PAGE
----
I am right now testing out a few new products, and will have a few more to test in the coming year (hopefully). It’s been a while since I’ve tested new products, so as I was getting things all ready to go out to the testers, I did a quick internet search to see how the kids are running their testing programs these days.I was surprised (and somewhat appalled) to find that most of the links that Google brought up were to discussions of fellow WAHMs talking about how they don’t bother with testing. “Oh, I sent a diaper to my sister to use and she liked it, and I like it, so it must be OK.”   “I already know my diapers are great, so why would I go to the trouble or expense of testing?” “Testing? What?”  Oy.

So, why do we test new products and what makes a good testing program?

Part I of this series will focus on why we test new products.

New product testing is important for a number of reasons.

1. Maybe you’re the only one who likes your item. Ever thought about that? I have several things I’ve made for our family that work for us and that we like, but other people look at and are mostly puzzled. Sending out your item to a variety of people can at least serve as a screening process before you invest more time and money in your product.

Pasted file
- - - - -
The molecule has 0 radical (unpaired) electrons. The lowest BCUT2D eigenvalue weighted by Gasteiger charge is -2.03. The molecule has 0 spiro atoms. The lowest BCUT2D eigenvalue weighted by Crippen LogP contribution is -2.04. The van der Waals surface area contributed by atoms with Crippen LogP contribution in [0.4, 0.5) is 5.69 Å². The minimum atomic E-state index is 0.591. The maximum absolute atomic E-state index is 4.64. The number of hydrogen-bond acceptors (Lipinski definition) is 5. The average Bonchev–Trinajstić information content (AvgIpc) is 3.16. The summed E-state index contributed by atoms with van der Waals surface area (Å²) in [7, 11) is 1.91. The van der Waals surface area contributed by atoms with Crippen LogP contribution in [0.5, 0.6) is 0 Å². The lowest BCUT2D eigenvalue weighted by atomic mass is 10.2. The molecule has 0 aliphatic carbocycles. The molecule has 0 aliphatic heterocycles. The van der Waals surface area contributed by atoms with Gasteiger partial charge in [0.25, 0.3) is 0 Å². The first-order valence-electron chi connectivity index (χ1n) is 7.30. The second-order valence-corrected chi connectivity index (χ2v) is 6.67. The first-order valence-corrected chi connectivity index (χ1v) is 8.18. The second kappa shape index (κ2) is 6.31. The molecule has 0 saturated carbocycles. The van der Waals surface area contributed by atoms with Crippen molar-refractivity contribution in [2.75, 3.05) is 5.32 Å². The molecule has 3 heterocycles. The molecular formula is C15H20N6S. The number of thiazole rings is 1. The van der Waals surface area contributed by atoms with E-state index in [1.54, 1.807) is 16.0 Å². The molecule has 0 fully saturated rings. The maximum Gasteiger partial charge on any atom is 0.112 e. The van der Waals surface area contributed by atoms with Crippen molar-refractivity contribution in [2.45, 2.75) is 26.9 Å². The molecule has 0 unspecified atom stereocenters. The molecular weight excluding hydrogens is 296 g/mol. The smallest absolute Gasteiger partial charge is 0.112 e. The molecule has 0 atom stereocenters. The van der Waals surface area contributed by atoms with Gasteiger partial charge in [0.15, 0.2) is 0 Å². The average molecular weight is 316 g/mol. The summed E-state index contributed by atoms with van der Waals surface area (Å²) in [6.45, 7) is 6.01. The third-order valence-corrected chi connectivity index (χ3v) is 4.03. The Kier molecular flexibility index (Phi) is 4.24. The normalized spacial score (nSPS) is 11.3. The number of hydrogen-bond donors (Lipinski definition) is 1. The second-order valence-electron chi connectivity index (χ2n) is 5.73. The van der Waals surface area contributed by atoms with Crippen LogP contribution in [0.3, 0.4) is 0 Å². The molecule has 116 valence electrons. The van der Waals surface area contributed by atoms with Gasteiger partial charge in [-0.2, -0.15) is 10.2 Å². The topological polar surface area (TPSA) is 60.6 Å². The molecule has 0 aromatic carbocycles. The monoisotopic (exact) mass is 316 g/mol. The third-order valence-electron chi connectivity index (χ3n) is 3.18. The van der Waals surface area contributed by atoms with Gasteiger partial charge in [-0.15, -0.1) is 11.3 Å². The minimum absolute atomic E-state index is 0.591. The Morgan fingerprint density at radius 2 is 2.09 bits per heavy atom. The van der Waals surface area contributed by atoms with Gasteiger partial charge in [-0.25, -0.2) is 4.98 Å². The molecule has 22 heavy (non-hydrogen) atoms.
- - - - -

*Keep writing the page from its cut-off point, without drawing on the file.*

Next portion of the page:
2. Your products get stronger with more feedback. Sure, YOU like your diaper (or whatever). You’ve (hopefully) worked diligently on a pattern that suits you perfectly and used materials you like and you’ve (again, hopefully) enjoyed a few months of successful use. But you are one person, and you are using your diaper on, usually, just one or two kids. Even if you hand diapers out to a few friends, that’s still a REALLY small group – and one that is likely to be of a similar mindset. You want a wide variety of people trying out your items.

3. Verification of size ranges. Let’s face it – most of us WAHMs are just guessing about size ranges on our diapers. (gasp) Testing helps firm up those guesses.